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Nathan Ferguson is playing West Brom waiting game

By Joseph Masi | West Bromwich Albion | Published:

He joined the club when he was just eight years old and has enjoyed an outstanding start to the campaign.

Nathan Ferguson (AMA)

But it’s difficult to know where Nathan Ferguson will be playing his football next season – despite a new five-year-deal being on the table at The Hawthorns.

When news first broke the 19-year-old had been offered fresh terms, it seemed it would only be a matter of time before he signed.

That was back in September – and since then it’s all gone very quiet.

Tottenham, Crystal Palace, Juventus and Atletico Madrid have all been linked with the defender, who is out of contract in the summer.

The two Premier League sides certainly need a right-back.

But it’s the interest of the two foreign clubs that is particularly interesting – and is the reason why a host of other promising youngsters at Albion have also been linked with moves away.

Fifa compensation tariffs mean teenagers can move abroad for very little.

Albion have already had it with Louie Barry who – as a 16-year-old – left to join Barcelona for just £235,000.

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And if Ferguson moves abroad, the Baggies will again receive less than £300,000.

Those fees – minimal in football terms – make the players very attractive to European clubs.

Not only are they cheap, the buying clubs also know there are huge margins to be made selling the player back to an English club in the future.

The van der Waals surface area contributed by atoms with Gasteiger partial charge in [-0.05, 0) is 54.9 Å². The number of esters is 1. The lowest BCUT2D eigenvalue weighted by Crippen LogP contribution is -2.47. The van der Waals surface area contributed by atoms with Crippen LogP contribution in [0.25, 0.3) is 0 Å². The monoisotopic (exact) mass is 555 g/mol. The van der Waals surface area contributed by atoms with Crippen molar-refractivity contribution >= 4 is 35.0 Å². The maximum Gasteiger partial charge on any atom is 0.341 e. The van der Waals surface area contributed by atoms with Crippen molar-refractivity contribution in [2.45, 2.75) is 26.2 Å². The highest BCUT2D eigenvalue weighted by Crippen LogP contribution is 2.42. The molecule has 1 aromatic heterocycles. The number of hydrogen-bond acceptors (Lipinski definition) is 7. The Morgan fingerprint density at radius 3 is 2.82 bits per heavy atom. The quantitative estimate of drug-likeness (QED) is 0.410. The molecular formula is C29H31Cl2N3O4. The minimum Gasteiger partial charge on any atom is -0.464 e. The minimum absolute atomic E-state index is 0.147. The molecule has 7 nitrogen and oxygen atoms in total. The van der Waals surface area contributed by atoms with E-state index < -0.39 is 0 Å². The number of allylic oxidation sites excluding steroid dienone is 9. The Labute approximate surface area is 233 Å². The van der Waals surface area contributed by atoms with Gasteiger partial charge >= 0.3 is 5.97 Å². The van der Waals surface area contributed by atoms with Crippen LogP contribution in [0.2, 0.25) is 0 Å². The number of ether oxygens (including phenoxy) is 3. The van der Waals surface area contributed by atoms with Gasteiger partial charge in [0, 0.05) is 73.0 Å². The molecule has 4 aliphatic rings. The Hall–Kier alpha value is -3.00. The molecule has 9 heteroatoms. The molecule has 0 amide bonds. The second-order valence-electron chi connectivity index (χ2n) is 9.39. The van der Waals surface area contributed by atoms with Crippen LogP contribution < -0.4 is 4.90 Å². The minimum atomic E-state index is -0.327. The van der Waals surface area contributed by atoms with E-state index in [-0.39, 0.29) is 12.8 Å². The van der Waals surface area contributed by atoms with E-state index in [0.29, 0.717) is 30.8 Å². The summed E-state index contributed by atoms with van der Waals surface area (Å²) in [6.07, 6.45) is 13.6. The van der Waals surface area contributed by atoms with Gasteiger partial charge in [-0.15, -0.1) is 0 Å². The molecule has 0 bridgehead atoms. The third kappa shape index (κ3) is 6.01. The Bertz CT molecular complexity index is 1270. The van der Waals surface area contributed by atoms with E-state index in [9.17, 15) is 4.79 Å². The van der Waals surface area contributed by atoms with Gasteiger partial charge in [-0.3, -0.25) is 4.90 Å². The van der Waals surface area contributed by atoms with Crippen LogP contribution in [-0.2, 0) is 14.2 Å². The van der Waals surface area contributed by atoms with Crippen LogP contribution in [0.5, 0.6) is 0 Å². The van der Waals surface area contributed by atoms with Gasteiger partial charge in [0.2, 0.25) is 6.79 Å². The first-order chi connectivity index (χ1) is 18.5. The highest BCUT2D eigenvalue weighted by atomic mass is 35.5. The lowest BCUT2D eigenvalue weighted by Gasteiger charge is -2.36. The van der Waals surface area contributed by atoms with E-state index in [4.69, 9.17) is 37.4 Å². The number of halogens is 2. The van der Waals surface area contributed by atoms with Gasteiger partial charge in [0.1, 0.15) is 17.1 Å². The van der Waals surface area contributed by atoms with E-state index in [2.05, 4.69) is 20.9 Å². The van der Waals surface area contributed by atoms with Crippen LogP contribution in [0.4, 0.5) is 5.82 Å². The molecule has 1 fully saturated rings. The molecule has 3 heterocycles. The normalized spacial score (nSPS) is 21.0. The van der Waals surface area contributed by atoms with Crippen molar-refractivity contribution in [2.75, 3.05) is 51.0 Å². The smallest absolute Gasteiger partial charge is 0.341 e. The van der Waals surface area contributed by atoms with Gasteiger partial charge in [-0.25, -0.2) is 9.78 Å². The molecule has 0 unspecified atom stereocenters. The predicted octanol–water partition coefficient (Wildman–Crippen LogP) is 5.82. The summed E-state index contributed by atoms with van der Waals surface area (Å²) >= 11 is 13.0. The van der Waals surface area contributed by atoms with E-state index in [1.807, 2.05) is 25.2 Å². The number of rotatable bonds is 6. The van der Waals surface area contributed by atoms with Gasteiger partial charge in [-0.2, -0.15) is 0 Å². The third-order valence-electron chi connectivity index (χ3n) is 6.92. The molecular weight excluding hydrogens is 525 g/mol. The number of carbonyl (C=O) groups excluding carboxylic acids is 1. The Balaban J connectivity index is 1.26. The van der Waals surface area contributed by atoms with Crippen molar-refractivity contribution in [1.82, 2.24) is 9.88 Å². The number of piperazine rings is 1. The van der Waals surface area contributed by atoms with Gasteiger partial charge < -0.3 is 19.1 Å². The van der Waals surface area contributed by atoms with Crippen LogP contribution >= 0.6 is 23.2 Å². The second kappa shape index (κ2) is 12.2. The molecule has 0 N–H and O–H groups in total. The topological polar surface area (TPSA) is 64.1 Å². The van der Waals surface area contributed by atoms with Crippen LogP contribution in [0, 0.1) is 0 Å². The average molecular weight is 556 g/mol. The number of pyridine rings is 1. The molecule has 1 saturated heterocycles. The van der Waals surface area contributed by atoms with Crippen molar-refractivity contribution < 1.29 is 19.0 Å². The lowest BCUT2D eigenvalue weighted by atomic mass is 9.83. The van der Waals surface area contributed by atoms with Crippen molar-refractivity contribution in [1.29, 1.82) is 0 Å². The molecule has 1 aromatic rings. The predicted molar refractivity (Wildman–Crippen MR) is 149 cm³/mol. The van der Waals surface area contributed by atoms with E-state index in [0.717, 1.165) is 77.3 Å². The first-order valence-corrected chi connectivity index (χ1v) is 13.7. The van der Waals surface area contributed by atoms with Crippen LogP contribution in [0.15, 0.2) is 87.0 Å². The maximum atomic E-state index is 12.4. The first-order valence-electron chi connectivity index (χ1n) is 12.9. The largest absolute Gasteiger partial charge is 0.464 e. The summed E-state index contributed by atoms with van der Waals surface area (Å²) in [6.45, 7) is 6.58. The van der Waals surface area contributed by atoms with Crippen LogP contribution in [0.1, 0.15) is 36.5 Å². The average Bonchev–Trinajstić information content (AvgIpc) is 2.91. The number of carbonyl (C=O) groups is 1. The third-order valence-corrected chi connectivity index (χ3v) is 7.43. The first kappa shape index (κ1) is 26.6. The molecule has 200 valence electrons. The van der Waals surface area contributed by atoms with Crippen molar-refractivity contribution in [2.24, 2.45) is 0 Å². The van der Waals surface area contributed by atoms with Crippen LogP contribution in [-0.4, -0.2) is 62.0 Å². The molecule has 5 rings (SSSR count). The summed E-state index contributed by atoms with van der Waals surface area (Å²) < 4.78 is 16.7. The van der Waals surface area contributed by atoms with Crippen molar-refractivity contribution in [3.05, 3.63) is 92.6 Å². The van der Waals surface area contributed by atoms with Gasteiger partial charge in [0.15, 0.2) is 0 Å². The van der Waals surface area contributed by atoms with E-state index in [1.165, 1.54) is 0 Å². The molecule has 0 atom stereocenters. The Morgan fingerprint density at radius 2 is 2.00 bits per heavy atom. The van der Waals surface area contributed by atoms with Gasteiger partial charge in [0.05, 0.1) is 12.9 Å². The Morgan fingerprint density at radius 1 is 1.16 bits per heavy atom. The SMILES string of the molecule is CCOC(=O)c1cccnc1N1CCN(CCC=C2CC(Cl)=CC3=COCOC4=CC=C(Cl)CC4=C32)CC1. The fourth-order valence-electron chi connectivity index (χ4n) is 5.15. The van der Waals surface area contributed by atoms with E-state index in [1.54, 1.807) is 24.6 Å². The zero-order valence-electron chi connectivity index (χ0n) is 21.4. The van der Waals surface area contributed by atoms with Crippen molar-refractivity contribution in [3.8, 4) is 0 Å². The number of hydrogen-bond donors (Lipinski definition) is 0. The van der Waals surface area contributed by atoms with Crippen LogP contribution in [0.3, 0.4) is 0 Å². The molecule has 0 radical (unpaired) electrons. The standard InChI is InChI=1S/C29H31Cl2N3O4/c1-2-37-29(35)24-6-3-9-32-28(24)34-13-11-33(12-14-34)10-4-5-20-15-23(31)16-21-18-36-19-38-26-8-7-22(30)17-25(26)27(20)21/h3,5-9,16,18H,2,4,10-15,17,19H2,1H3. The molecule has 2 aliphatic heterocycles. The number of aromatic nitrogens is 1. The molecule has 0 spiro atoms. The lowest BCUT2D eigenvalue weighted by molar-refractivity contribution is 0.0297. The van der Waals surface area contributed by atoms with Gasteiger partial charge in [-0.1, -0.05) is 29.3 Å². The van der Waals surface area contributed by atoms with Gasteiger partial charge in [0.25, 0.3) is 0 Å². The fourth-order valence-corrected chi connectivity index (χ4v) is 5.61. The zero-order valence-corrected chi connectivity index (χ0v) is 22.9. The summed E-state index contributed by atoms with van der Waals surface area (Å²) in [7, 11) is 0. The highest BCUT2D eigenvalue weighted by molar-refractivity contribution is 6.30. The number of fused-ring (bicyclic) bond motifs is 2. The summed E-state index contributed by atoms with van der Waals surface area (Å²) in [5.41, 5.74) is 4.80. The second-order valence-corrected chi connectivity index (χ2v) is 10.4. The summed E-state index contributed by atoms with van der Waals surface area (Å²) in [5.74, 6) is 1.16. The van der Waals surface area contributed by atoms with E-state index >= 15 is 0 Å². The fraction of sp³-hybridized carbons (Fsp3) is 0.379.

But the fees also make it very easy for an agent to move their client on.

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Agents tend to earn more in fees when the transfer fee is low. They also know if their client doesn’t settle or isn’t a success abroad, it is highly likely an English club will bring them back to these shores.

It is possible of course that a player – Ferguson or otherwise – may just want to play abroad.

Jadon Sancho has certainly been a huge success since leaving Manchester City for Borussia Dortmund.

But using Ferguson’s case as an example, the fact he has been linked with Juventus and Atletico Madrid also helps Tottenham and Palace.

The reality is Albion have to sell the defender in January if he doesn’t sign a new deal. They cannot simply let a multi-million pound asset walk out the door.

But clubs can use that interest to drive down the price knowing full well the Baggies won’t want to settle for Fifa’s compensation figure.

Ultimately, the decision is Ferguson’s. And if he believes he will develop into a better player by moving on, he has that right.

But at Albion, he has a manager in Slaven Bilic who trusts him. He has a lucrative contract on the table.

He is also likely to be playing first-team football and can continue to be surrounded by his friends and family who live in the West Midlands.

It should have to be a heck of an offer to get him to leave.

Sadly, though, money talks in football.

And Fifa’s compensation rule has given cash-rich foreign clubs as well as player agents a lot of power.

Joseph Masi

By Joseph Masi
Football MMPJ - @josephmasi_star

West Bromwich Albion reporter.

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